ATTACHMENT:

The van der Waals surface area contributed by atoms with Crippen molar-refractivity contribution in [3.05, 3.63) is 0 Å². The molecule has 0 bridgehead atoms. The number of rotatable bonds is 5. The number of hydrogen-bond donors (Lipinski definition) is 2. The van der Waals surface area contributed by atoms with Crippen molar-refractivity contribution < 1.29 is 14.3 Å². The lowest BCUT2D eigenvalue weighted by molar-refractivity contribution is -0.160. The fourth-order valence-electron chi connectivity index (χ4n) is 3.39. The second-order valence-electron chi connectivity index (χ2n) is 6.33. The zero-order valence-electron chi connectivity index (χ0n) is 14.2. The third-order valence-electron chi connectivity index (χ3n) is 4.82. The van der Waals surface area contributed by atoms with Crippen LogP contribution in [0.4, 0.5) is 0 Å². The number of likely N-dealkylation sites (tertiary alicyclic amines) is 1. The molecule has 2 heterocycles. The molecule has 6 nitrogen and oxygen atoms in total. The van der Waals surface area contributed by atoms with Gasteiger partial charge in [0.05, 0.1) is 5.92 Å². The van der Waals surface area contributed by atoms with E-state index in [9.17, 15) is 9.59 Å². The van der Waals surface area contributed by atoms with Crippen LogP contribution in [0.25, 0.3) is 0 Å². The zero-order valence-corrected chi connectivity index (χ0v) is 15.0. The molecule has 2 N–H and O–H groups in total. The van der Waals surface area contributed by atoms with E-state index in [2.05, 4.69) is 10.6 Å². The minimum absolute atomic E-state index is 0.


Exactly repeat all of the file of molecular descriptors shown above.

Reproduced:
The van der Waals surface area contributed by atoms with Crippen molar-refractivity contribution in [3.05, 3.63) is 0 Å². The molecule has 0 bridgehead atoms. The number of rotatable bonds is 5. The number of hydrogen-bond donors (Lipinski definition) is 2. The van der Waals surface area contributed by atoms with Crippen molar-refractivity contribution < 1.29 is 14.3 Å². The lowest BCUT2D eigenvalue weighted by molar-refractivity contribution is -0.160. The fourth-order valence-electron chi connectivity index (χ4n) is 3.39. The second-order valence-electron chi connectivity index (χ2n) is 6.33. The zero-order valence-electron chi connectivity index (χ0n) is 14.2. The third-order valence-electron chi connectivity index (χ3n) is 4.82. The van der Waals surface area contributed by atoms with Crippen LogP contribution in [0.4, 0.5) is 0 Å². The number of likely N-dealkylation sites (tertiary alicyclic amines) is 1. The molecule has 2 heterocycles. The molecule has 6 nitrogen and oxygen atoms in total. The van der Waals surface area contributed by atoms with Gasteiger partial charge in [0.05, 0.1) is 5.92 Å². The van der Waals surface area contributed by atoms with E-state index in [9.17, 15) is 9.59 Å². The van der Waals surface area contributed by atoms with Crippen LogP contribution in [0.25, 0.3) is 0 Å². The zero-order valence-corrected chi connectivity index (χ0v) is 15.0. The molecule has 2 N–H and O–H groups in total. The van der Waals surface area contributed by atoms with E-state index in [2.05, 4.69) is 10.6 Å². The minimum absolute atomic E-state index is 0.